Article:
First couple of bodies were painted with model paints, Testers, Tamiya, etc... Strained after each use. Worked very well for the first few bodies. The paint that I'm having the problem with is Dupli-Color. primer, paint, and clear. I have just been soaking the bodies in a tuperware container for about 15 minutes.

Super Clean will work wonders on any paint. Its about $6 for a 5 gallon jug

#31 roadhawg

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Posted 17 March 2008 - 09:18 AM

First couple of bodies were painted with model paints, Testers, Tamiya, etc... Strained after each use. Worked very well for the first few bodies. The paint that I'm having the problem with is Dupli-Color. primer, paint, and clear. I have just been soaking the bodies in a tuperware container for about 15 minutes.

15 minutes? The resin body I just stripped took 4 days! And that included taking it out and scrubbing it every 6-10 hours or so.

#32 roadhawg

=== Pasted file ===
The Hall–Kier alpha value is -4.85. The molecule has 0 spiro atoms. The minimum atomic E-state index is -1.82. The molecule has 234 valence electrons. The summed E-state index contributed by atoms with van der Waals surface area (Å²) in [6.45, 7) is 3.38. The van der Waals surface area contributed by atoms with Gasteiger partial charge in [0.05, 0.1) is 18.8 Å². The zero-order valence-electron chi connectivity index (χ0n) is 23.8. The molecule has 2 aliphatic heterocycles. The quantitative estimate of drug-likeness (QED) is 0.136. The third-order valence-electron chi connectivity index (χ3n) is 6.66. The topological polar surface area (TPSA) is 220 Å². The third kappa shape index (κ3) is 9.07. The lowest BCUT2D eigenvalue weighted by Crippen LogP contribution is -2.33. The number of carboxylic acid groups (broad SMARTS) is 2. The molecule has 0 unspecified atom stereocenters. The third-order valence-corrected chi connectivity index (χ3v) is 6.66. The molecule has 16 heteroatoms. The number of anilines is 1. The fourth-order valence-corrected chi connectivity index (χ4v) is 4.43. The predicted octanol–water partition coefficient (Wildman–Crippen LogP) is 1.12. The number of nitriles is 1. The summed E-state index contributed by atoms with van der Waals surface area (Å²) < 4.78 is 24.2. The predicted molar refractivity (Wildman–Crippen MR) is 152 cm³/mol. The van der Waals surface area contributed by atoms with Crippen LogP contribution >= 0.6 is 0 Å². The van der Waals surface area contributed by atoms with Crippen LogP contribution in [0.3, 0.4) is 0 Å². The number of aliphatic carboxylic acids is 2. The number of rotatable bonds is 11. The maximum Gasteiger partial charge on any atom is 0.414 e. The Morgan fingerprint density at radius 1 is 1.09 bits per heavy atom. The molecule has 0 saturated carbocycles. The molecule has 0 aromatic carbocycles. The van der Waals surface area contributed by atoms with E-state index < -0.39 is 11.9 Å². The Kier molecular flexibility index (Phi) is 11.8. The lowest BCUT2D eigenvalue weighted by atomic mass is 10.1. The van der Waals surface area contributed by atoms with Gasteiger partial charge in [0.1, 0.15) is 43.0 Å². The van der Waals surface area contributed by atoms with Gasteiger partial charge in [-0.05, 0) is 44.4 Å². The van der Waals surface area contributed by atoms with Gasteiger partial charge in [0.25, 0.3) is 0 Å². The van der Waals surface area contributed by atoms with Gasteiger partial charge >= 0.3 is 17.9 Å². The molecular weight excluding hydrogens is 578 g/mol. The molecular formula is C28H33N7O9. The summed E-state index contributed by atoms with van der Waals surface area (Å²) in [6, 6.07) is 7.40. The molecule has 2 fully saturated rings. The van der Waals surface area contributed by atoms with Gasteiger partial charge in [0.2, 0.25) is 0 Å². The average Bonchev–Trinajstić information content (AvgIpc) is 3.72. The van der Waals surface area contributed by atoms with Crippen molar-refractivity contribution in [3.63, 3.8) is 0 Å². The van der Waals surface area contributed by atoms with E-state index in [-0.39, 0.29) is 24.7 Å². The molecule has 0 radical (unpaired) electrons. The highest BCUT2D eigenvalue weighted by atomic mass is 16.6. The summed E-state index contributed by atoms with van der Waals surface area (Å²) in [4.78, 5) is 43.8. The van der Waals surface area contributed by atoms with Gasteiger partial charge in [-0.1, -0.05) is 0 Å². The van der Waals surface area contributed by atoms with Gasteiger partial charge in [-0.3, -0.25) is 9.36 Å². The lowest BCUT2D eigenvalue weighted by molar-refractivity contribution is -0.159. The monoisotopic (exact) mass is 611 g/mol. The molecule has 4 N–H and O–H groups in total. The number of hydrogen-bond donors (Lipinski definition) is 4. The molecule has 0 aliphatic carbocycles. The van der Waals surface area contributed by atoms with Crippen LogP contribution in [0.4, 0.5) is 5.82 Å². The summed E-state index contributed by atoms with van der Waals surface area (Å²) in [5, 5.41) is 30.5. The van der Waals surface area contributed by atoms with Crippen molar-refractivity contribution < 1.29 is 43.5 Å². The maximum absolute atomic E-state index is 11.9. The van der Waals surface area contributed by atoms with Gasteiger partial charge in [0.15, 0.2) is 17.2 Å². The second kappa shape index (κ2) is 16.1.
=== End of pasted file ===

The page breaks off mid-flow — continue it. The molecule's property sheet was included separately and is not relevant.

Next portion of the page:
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Posted 17 March 2008 - 09:24 AM

Super Clean will work wonders on any paint. Its about $6 for a 5 gallon jug

Thats probably $6 for a ONE gallon jug! You can't get 5 gallons of ANYTHING for 6 bucks anymore! LOL!

#33 Brendan

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Posted 17 March 2008 - 10:55 AM

First couple of bodies were painted with model paints, Testers, Tamiya, etc... Strained after each use. Worked very well for the first few bodies. The paint that I'm having the problem with is Dupli-Color. primer, paint, and clear. I have just been soaking the bodies in a tuperware container for about 15 minutes.